Ludhiana, Punjab: On 1 March outside the Ludhiana Courthouse, a seminar took place that was arranged by the Peoples Movement Against UAPA. Advocate Jaspal Singh Manjhpur took on the role of stage secretary and among those in attendance were; Jatinder Singh, a scholar from Punjab University, Kamal Faloqui, Advocate Rajvinder Singh Bains and Professor P Koyia.
India introduced its first black law in 1967 known as the UAPA Act which allowed the State to curtail the following rights of citizens who it deemed were not acting in the national interest
- Freedom of speech and expression
- Right to assemble peaceably and without arms
- Right to form associations or unions.
The Congress Party introduced the Act at a time when the State of India was in turmoil. Indira Gandhi’s grip on power was under threat. India had only just emerged from two wars with China and Pakistan, the economy was in crisis, the political system was in crisis and the Congress Party itself was in crisis. There were new strands of opposition emerging and gaining in strength. The Congress Party could not see how to avoid their inevitable failure at the next elections, so they created an atmosphere whereby, anyone who raised a voice was labelled as an enemy of the State and then could be booked under the UAPA Act.
Later in 1985, the TADA Act was introduced and was used to suppress anyone who raised a voice against the Indian State’s actions specifically in Punjab. The Act gave wide powers to law enforcement agencies for dealing with so called terrorists and ‘socially disruptive’ activities in the following ways;
- An accused person could be detained up to 1 year
- Confessions made to police officers were admissible as evidence in the court of law, with the burden of proof being on the accused to prove his/her innocence.
- Secret Courts were set up exclusively, to hear the cases and deliver judgments pertaining to the persons accused under this Act.
- A person could be detained under this act on the mere suspicion (no evidence was required) that an individual may perform an act not in the national interest.
TADA effectively gave the Police, powers to accuse anyone without evidence, to be an enemy of the state. Any government who puts its citizens first, would not grant such powers, even to a police force with an exemplary human rights record. In India, where the police are known for their corruption and inability, the outcome of TADA was predictable and brutal, yet the politicians enthusiastically endorsed it. In the decade that the Act was in force, the Punjab Police imprisoned, tortured and used blackmail to illicit money from victims and their families. The fact that their actions could not be questioned under this Act, further emboldened them to rape and murder large numbers of Sikhs in the Punjab. The Act was scrapped in 1995 but many Sikhs charged under the Act still remain in prison today.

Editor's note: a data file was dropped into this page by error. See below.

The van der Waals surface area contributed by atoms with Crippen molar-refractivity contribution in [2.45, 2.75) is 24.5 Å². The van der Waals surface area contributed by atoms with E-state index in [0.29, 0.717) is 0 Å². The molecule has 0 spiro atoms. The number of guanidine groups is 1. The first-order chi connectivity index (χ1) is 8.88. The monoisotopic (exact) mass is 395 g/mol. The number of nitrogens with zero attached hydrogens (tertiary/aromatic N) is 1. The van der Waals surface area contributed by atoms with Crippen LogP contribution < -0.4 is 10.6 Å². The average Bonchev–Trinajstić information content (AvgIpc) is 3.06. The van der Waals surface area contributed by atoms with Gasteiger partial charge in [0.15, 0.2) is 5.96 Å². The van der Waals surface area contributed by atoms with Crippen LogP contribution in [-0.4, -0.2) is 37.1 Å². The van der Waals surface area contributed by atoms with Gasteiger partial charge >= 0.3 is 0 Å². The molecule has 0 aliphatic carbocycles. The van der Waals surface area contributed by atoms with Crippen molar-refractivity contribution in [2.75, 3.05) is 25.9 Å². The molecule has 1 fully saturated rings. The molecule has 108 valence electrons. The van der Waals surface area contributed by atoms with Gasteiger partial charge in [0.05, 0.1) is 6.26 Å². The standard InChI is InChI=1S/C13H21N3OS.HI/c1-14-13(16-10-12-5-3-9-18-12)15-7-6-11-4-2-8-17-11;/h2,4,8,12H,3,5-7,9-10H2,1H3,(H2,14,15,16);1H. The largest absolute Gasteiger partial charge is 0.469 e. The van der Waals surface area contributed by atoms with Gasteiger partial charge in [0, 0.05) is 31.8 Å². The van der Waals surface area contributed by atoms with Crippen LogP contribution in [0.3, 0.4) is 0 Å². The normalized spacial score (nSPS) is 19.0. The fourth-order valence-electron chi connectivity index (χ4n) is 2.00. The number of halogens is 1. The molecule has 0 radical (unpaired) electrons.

Next, India introduced the POTA Act in 2002 and after strong opposition it was removed in 2004. The same provisions as the TADA Act applied, except for the fact a person could not be convicted on mere suspicion of activities not in the national interest.
Also in 2004, the UAPA Act which still remains on the statute book, was given more bite and as recently as 2008 and 2012, further amendments were made to contain many of the provisions of the POTA Act. Each time these Acts are introduced the Government gives assurances that there are in-built safeguards against abuse, but given India’s abysmal human rights record, their primary use is to target anyone who raises a legitimate voice against the activities of the Police or the endemic corruption in Indian society.
Rajvinder Singh Bains, who is a well known Senior Advocate and member of the SOPW legal team in India, stated that the UAPA Act has been used in Punjab since 2009. Currently in Punjab, there are 50 cases registered under UAPA, 80 Sikhs imprisoned under this Act and 50 prisoners are on parole, who have been charged under UAPA. He cited the cases of Daljit Singh Bittu and Kuldip Singh Barapind as examples of how the Act has been misused and how Barapind, who is a democratically elected SGPC member, has been imprisoned for the past year and a half.
Everyone was urged to understand and raise awareness of the UAPA Act, which is being used to suppress and subdue the common man who raises a voice for his/her rights – be it a farmer, a labourer or a community activist.
We all need to unite in opposition to these Acts and make the wider community aware of their misuse – come join the People’s Movement Against UAPA at the National Conference taking place on Wednesday 5 March 2014 at the Talkatora Stadium in New Delhi.